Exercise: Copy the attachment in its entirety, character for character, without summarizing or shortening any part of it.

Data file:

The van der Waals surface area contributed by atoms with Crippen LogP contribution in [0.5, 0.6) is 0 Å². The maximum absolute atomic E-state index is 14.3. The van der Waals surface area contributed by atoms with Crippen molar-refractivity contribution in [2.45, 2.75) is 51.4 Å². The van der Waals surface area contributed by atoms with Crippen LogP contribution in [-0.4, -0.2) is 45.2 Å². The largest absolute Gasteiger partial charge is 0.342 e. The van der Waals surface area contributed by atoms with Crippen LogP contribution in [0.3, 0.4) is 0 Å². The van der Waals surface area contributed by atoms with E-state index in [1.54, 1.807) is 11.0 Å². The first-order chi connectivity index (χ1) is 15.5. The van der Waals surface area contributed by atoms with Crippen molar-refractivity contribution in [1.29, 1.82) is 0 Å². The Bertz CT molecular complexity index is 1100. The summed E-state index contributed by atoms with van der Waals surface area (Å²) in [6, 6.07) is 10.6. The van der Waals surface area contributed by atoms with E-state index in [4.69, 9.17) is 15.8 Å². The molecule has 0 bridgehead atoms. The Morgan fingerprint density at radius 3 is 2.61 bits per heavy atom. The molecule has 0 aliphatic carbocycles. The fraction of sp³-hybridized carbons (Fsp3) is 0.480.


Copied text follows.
The van der Waals surface area contributed by atoms with Crippen LogP contribution in [0.5, 0.6) is 0 Å². The maximum absolute atomic E-state index is 14.3. The van der Waals surface area contributed by atoms with Crippen molar-refractivity contribution in [2.45, 2.75) is 51.4 Å². The van der Waals surface area contributed by atoms with Crippen LogP contribution in [-0.4, -0.2) is 45.2 Å². The largest absolute Gasteiger partial charge is 0.342 e. The van der Waals surface area contributed by atoms with Crippen LogP contribution in [0.3, 0.4) is 0 Å². The van der Waals surface area contributed by atoms with E-state index in [1.54, 1.807) is 11.0 Å². The first-order chi connectivity index (χ1) is 15.5. The van der Waals surface area contributed by atoms with Crippen molar-refractivity contribution in [1.29, 1.82) is 0 Å². The Bertz CT molecular complexity index is 1100. The summed E-state index contributed by atoms with van der Waals surface area (Å²) in [6, 6.07) is 10.6. The van der Waals surface area contributed by atoms with E-state index in [4.69, 9.17) is 15.8 Å². The molecule has 0 bridgehead atoms. The Morgan fingerprint density at radius 3 is 2.61 bits per heavy atom. The molecule has 0 aliphatic carbocycles. The fraction of sp³-hybridized carbons (Fsp3) is 0.480.